I never claimed any "authority" over you, I merely offered a differing point of view for the other readers. I'm sorry if I unintentional made you feel threatened.

My point was that using a very good digital setup and a very good vinyl set up, vinyl usually sounds better than CDs to me; however, other digital formats have closed the gap and vinyl is more expensive to "do right."

Dave
post #19 of 297
I'd like to again stress that unless the vinyl, CD and SACD versions are mastered identically, there is no way to compare the three formats. It's unfortunate that CDs are more regularly mastered like crap compared to the other two formats.

Hopefully soon, A to D converters will handle cut off frequencies without any discernible high frequency roll off. When that happens, there will be no point in having recordings above a 44.1 khz sample rate.
post #20 of 297
Quote:
Originally Posted by dcstep View Post
I was writing to the other readers mostly, not you. I'll let them judge my post. I don't need you're "authority" to post my observations.

I never claimed any "authority" over you, I merely offered a differing point of view for the other readers. I'm sorry if I unintentional made you feel threatened.

My point was that using a very good digital setup and a very good vinyl set up, vinyl usually sounds better than CDs to me; however, other digital formats have closed the gap and vinyl is more expensive to "do right."

Dave
Ha!

If but your intended barbs had any logic or landed near a mark then I could have replied to them. I'm sure you probably thought you really told me though.

"I'm one of the "old folks" so I can speak with authority that" <----Your words directly quoted for posterity.

Now if vinyl were so good you'd spend more time picking the fleas out of the grooves of your records to listen to and less time failing to insult me. lol
post #21 of 297

The compression (dynamic range compression -- open up your favorite music in an editor like Sound Forge or Audacity and look at the shape of the waveform) on most CDs makes things sound harsh.

 

But one factor that hasn't been mentioned of CD versus Vinyl is sampling rate and sample size.  In the digital domain, we have DVD-A, SACD, Blu-Ray, etc. to lean on -- and they give us 24-bit sampling instead of 16-bit, and sampling rates as high as 192kHz instead of 44.1.  As well as discrete surround.  Obviously vinyl is analog.

 

With Vinyl, find yourself a sweet 96/24 rip and it destroys the CD for both reasons. 

 

Even when downsampled to 44.1-16 you get the better, more natural dynamic range. 

 

My audiophile obsession started with DVD-A and SACD.  I had grown up hating vinyl because I could never get past the hiss and clicking/popping.  But there are people releasing FLAC rips of vinyl at 96/24 who have some serious high-end equipment and they sound really, really good.  The other change is that click removal software has gotten quite good.  Some rippers do light click repair, others do none.  If it bothers you, run it through Audacity's click repair tool and the result is astounding.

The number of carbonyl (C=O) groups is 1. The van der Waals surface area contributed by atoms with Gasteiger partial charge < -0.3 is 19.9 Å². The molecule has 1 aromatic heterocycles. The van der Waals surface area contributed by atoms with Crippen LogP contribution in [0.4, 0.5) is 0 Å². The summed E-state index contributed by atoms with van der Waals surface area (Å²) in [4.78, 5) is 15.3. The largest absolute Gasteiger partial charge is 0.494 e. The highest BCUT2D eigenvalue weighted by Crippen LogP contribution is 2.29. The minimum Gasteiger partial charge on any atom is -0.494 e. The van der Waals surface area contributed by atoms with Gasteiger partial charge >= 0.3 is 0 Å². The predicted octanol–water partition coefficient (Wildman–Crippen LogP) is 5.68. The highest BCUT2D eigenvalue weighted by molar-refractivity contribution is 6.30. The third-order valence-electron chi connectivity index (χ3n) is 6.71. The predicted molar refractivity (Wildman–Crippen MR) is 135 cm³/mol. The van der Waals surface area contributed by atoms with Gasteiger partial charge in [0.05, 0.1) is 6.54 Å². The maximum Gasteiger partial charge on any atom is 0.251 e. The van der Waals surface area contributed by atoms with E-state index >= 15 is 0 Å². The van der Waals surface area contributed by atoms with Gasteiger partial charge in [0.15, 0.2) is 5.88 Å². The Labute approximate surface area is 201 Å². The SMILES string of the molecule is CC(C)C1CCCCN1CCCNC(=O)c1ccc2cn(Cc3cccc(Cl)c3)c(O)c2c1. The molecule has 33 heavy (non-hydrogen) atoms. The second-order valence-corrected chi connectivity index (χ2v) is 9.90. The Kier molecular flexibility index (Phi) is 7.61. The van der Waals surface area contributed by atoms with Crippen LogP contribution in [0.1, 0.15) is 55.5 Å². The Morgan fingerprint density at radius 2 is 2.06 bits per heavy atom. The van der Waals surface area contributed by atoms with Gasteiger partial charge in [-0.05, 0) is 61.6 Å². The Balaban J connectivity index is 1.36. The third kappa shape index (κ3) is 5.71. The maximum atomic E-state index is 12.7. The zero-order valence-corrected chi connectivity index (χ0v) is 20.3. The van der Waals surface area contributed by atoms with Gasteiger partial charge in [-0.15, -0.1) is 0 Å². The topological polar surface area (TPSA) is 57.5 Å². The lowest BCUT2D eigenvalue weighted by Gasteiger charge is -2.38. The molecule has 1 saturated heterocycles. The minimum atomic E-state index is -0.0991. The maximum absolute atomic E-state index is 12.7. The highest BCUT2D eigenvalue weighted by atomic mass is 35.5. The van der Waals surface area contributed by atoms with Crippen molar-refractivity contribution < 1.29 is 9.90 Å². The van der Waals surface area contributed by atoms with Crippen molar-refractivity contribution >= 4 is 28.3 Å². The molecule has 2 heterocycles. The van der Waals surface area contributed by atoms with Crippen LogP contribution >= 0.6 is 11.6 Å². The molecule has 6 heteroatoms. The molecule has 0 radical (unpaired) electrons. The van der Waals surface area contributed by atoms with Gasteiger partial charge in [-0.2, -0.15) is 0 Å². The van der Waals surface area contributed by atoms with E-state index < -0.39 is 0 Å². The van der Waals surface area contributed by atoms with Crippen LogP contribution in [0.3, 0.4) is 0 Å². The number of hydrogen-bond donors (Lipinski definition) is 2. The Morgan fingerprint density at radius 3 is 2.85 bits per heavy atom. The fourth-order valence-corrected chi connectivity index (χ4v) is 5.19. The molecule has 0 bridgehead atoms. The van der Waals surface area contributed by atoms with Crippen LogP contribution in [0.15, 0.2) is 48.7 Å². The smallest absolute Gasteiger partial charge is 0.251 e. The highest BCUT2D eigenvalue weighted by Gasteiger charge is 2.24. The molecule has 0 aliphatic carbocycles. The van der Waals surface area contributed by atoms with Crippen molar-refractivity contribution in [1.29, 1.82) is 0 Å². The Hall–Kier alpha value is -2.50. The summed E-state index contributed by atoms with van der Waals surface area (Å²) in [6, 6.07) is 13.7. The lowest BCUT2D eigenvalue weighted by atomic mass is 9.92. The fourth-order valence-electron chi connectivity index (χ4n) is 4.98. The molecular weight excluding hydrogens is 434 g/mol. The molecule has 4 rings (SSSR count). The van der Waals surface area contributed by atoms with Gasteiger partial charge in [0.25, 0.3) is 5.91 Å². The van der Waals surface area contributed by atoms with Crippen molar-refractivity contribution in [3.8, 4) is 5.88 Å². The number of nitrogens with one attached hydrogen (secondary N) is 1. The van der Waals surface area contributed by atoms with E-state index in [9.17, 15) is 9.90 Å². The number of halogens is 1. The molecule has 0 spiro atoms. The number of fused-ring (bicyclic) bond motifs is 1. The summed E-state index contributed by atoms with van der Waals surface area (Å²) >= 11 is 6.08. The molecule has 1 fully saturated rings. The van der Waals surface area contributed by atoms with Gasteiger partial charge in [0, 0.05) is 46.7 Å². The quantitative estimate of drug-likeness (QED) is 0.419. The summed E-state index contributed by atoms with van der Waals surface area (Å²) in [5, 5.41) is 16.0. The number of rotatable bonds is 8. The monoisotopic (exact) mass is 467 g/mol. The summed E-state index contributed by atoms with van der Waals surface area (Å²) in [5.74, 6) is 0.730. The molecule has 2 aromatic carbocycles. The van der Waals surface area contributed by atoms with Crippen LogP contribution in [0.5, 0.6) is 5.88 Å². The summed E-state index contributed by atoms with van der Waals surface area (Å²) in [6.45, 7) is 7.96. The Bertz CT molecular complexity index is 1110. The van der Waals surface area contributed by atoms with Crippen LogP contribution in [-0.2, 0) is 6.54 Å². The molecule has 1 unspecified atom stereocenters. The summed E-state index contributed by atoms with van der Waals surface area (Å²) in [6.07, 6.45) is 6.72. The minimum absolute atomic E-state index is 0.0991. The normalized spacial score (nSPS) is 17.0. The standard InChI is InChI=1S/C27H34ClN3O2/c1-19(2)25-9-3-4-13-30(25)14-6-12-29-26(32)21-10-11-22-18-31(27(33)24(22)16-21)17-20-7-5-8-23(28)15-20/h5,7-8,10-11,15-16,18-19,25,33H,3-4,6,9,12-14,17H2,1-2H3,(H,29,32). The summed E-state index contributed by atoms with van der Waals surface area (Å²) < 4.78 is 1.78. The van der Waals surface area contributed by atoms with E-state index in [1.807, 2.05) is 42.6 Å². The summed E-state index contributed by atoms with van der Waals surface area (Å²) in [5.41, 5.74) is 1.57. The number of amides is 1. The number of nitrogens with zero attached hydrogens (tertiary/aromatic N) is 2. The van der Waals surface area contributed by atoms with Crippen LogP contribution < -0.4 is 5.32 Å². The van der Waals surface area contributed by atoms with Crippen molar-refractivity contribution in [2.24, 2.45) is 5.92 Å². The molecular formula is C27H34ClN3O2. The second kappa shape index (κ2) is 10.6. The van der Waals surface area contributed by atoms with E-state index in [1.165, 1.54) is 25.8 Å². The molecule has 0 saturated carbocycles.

I've got quite a lot of vinyl rips in my hi-res collection that is otherwise digital, and they are very good quality indeed.  And obviously once ripped, the vinyl will not degrade when it is played ;)

 

Quote:
Originally Posted by infinitesymphony View Post

Quote:
Originally Posted by Harry Tuttle View Post
Is it because vinyls are usually better mastered than cds that people listen to vinyl rips?
Often, but not always. For example, most pop/rock groups releasing on vinyl have recorded entirely in the digital domain, and used the digital master as the source for the vinyl master. In this case, the CD would unquestionably be more accurate, since it contained the original master.

 

Does anybody master at 44.1/16?  Studio masters are usually 48/24 at minimum, AFAIK.  If the master is recorded at high fidelity (e.g. 192/24) and dithered down to 44/16 for CD, which one is "better"?  The CD stays in the digital domain, but the vinyl reflects the high quality of the master.


Edited by janstett - 7/28/10 at 6:54am
post #22 of 297
Quote:
Originally Posted by janstett View Post

The compression (dynamic range compression -- open up your favorite music in an editor like Sound Forge or Audacity and look at the shape of the waveform) on most CDs makes things sound harsh.

 

But one factor that hasn't been mentioned of CD versus Vinyl is sampling rate and sample size.  In the digital domain, we have DVD-A, SACD, Blu-Ray, etc. to lean on -- and they give us 24-bit sampling instead of 16-bit, and sampling rates as high as 192kHz instead of 44.1.  As well as discrete surround.  Obviously vinyl is analog.